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Phelps' tally stands now at 25!

Río de Janeiro. 10 Aug 2016. Pedro Adrega, Head of FINA Communications Department. Photo by Giorgio Scala/Deepbluemedia. (IKKOSPORTS) - In the most awaited race of the fourth day in the Rio 2016 swimming compeition - attracting more journalists than usual in the media stands of the Aquatics Stadium - Michael Phelps (USA) recovered the 200m butterfly crown he had lost four years ago to Chad Le Clos (RSA). In a thrilling final, the US great was always in control, touching first at the 100m, 150m and finally winning in a time of 1:53.36. This victory corresponds to the 24th podium presence of the North American in the Olympic Games, and his 20th gold medal since the Athens rendezvous. It is also his third victory in the event, after the titles in 2004 and 2008.

World record holder (1:51.51) since 2009, Michael Phelps had a gliding arrival in London and had to content with the silver, behind Chad Le Clos. In Rio, the US star did not make any mistake, but was strongly challenged in the last 50m by Japan's Masato Sakai (swimming in lane 7) and by the fastest man in the heats and semis, Hungary's Tamas Kenderesi. In the end, Sakai earned silver in 1:53.40, while the 19-year-old Magyar had to settle for bronze in 1:53.62. Away from the podium, Chad Le Clos (2013 world champion) concluded in fourth, clocking 1:54.06. Finally, the 2015 world champion, Hungary's Laszlo Cseh was the seventh of the final in 1:56.24.

The Phelps's festival, and his 25th Olympic medal (including 21 gold), continued in the last event of the evening, the men's 4x200m free relay. Fourth swimmer of the US quartet, Michael Phelps concluded in the best way his team's effort, for a winning time of 7:00.66. The North Americans perfectly controlled the race, keeping their most direct challengers - Great Britain (silver, 7:03.13) and Japan (bronze, 7:03.50) - at a respectable distance.

After kissing his baby son after the medal ceremony of the 200m fly, Phelps appeared totally exhausted in the end of the relay effort, but had still some energy to celebrate with his teammates in the pool deck.

Following the World Record in the women's 400m free on Day 1, Katie Ledecky (USA) had this time more difficulties in getting the gold in the 200m. Swimming in lane 5, the US prodigy (also 2015 world champion) touched home in 1:53.73, but was closely followed by Sarah Sjostrom (SWE), silver medallist in 1:54.08 (and winner of the 100m fly here in Rio). The bronze went to Emma McKeon, from Australia, in 1:54.92. The world record holder in the distance, Italy's Federica Pellegrini, had to content with the fourth place, in 1:55.18 (her global mark stands at 1:52.98, since July 2009). The Italian champion has been in the podium at the last six consecutive World Championships, and was Olympic gold medallist in this event in Beijing 2008.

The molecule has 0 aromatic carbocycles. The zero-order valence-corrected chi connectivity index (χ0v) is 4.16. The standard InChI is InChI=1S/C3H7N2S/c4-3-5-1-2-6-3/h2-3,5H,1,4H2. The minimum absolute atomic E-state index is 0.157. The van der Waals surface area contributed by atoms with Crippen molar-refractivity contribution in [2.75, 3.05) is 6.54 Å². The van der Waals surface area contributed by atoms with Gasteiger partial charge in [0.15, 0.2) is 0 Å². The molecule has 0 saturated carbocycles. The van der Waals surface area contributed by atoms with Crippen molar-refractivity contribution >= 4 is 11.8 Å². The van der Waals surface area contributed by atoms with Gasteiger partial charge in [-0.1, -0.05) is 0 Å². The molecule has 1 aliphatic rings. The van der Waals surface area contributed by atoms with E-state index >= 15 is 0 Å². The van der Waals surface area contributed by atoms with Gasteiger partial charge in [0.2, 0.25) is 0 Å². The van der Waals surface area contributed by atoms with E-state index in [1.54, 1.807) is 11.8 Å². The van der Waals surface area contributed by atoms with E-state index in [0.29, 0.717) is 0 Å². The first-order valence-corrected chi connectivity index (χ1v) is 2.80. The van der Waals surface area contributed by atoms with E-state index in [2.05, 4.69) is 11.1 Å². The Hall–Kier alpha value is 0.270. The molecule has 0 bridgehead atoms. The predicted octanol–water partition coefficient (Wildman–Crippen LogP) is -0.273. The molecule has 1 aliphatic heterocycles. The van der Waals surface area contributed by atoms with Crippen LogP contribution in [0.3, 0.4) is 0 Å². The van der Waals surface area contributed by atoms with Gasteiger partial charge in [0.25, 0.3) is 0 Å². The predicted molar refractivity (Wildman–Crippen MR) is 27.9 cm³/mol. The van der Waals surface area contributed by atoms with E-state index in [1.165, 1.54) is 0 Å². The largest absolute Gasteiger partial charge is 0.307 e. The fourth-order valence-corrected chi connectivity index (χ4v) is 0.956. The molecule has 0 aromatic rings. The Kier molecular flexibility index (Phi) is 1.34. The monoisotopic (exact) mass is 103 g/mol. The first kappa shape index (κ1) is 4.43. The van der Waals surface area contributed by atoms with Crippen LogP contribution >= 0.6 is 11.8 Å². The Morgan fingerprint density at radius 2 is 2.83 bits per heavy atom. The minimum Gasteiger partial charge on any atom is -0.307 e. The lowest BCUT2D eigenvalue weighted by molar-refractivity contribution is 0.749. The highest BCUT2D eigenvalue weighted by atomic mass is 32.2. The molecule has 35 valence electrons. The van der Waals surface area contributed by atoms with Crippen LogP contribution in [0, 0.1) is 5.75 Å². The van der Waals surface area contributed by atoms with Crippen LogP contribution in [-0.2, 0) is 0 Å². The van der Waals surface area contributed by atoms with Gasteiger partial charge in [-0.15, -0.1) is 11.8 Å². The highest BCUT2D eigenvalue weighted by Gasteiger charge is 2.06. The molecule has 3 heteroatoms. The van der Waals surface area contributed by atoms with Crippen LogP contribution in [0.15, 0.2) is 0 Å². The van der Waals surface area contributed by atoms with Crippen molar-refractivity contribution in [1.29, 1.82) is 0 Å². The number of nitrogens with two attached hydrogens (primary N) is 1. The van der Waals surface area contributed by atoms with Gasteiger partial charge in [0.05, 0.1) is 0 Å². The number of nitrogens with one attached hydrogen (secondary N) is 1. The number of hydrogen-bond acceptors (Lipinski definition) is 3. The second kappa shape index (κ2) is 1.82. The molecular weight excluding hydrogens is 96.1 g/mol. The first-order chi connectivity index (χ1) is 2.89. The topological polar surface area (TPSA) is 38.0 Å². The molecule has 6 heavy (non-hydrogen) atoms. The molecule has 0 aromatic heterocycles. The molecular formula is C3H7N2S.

Skipping the 200m butterfly heats, Hungary's Katinka Hosszu wanted to preserve some energy for the evening's 200m IM - the tactics paid off, with one slight difficulty: the win was not accompanied by a new World Record. Swimming under WR pace at the 50m (-0.07) and 100m (-0.05), the Magyar great could not keep the rhythm in the second half of the race, touching home for gold in 2:06.58, a new Olympic record (that she has established on the previous day, in 2:07.45). In the last 25m, Siobhan-Marie O'Connor (GBR) tried a final attack on Katinka, but in the end had to content with silver in 2:06.68. The bronze went to Maya Dirado (USA) in 2:08.79. With this performance, Katinka Hosszu equals the best performance ever achieved by a female Hungarian swimmer in a single edition of the Games - her compatriot Krisztina Egerszegi got three Olympic titles in Barcelona 1992.

In semi-final action, the highlight of the session went to the Olympic Record set by Ippei Watanabe in the men's 200m breaststroke - the Japanese ace clocked 2:07.22, bettering the time set by Daniel Gyurta (HUN), the 2012 Olympic champion in 2:07.28, and not qualified in the heats of the morning!

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